[00:01:58] Lou Mongello: Um, but you're right. You know, when [00:02:00] you, you. Look at the design and the layout and this, this sort of allegorical map of, of the Midwest and even the, the way that it's designed. You know, in Disneyland you enter Frontier land through these massive wooden gates.
It's, it's like a, um, sort of a frontier. Stockade just off the hub, you know, there is. Visible way into Frontier Land from the hub in Magic Kingdom because of the way that Liberty Square and Frontier Land are not. Are so closely connected, not just geographically, but thematically as well. And I know we, we sort of touched on it as well because the way this whole part of, of Magic Kingdom starting from fantasy land and in the old world, and then moving across the Atlantic to the New World and Liberty Square, then moving through Frontier Land moving forward in time, um, following that, that sort of, Both geographic and chronological path from the 1840s to a ghost town in the 1880s.
And that, that sort of boom at that time I think is, is really interesting. Cuz remember too, when, you know, we were talking sort of the, the, the Barron landscape that was Frontier land when it opened. In on October 1st, there were only three attractions. It was the country Bear Jam, and if you wanna call them attractions, it was the Country Bear Jamboree, the Frontier Land shoot arcade, and may you rest in peace.
The Davy Crockett Explorer canoes, cause again, we don't get anything new until the train station in 72. And then Tom Solar Island doesn't come until 1973. So there was not necessarily. Happening in frontier land early on from an experiential point of view, from even a, a design and thematic point of view as well.
There wasn't a ton to do there. Certainly not a ton to do outside, although, gosh, I wish that the explorer canoes were back. [00:04:00]
[00:04:01] Kendall Foreman: Yeah, I think it's really interesting because you have Disneyland where you had pack mules and covered wagons and. The mind train through Nature's Wonderland and all of these things kind of intertwined over each other and, and just very kinetic.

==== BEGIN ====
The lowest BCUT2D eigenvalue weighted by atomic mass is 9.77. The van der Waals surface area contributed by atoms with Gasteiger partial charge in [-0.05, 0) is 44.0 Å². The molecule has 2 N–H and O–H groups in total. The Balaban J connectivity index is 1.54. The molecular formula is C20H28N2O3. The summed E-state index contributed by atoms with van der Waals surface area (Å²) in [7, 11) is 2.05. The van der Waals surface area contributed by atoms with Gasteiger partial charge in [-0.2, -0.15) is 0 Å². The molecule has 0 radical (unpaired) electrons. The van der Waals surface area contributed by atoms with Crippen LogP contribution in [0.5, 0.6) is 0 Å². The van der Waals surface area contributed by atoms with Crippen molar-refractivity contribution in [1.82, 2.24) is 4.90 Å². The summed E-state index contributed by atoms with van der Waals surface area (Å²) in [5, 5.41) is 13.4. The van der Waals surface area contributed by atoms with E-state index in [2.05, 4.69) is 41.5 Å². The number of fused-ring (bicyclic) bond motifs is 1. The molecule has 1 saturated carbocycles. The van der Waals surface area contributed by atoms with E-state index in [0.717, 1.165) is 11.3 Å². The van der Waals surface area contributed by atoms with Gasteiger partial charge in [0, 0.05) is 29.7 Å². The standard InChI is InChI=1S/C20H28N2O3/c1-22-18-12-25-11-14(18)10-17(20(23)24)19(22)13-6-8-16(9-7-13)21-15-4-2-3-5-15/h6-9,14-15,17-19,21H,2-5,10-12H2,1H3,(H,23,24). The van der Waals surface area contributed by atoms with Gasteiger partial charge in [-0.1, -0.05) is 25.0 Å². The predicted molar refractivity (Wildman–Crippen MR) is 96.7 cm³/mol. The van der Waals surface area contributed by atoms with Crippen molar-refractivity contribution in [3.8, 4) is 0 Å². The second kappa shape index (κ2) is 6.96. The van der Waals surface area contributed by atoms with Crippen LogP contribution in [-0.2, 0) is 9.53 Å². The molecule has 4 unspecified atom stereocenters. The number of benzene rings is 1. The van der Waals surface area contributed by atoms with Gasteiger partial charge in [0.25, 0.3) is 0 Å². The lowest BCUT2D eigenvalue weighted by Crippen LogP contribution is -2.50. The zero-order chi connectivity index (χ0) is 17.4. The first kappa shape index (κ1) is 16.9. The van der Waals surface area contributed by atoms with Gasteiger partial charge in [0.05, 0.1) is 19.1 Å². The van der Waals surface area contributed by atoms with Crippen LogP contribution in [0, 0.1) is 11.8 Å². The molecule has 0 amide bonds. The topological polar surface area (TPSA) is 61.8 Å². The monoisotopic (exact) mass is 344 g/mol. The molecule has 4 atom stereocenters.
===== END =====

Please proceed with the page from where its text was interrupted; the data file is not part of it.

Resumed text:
And when Walt Disney World opens, you know, you. Explorer canoes and um, and then Walt Disney World kind of becomes more kinetic on the rivers really than than Disneyland ever was because you have the river boat, you have the explore explorer canoes, you have Mike think keel boat like that kind of becomes, not that those weren't present at Disneyland, but almost the river becomes more of.
Where it's happening. Mm-hmm. , the, the place to be ,
[00:04:44] Lou Mongello: all the action takes place on the river . Yeah, because we don't, like we said, you don't see, you know, the, the expansion, literal and figurative of a frontier land is very slow moving. Right. You've got the train station, then you have Tom Swearer Island, which again is somewhat sort of removed.
It opens in 1970. . It's not until 17 years later that we get the first new big, like that's a massive gap in time. Imagine in 2022 you tell Disney fans, we're not gonna really update this land for the next 17 years. Good luck watching the internet explode on itself. So Big Thunder Mountain debuts in 1980.
It's another 11 years before we get any other sort of major. Change or attraction. There's not a lot of changes that take place in that decade and SP until Splash Mountain is built on that piece of vacant land between Big Thunder Mountain Railroad and the Wal World Railroad Station and that parade access road, which is why they had to relocate the station as well.
And then again, that doesn't. The station doesn't open until early October, 1992. Right. Because it was so much work that had to be done in terms [00:06:00] of demolishing certain parts of the land except where Big Thunder Mountains sit, and then the new train station, um, the Parade Road had to be built as well. And, and like you said, you talked about this new storyline that's, that's helped to, to be crafted for, uh, big Thunder Mountain in 2012, just to sort of.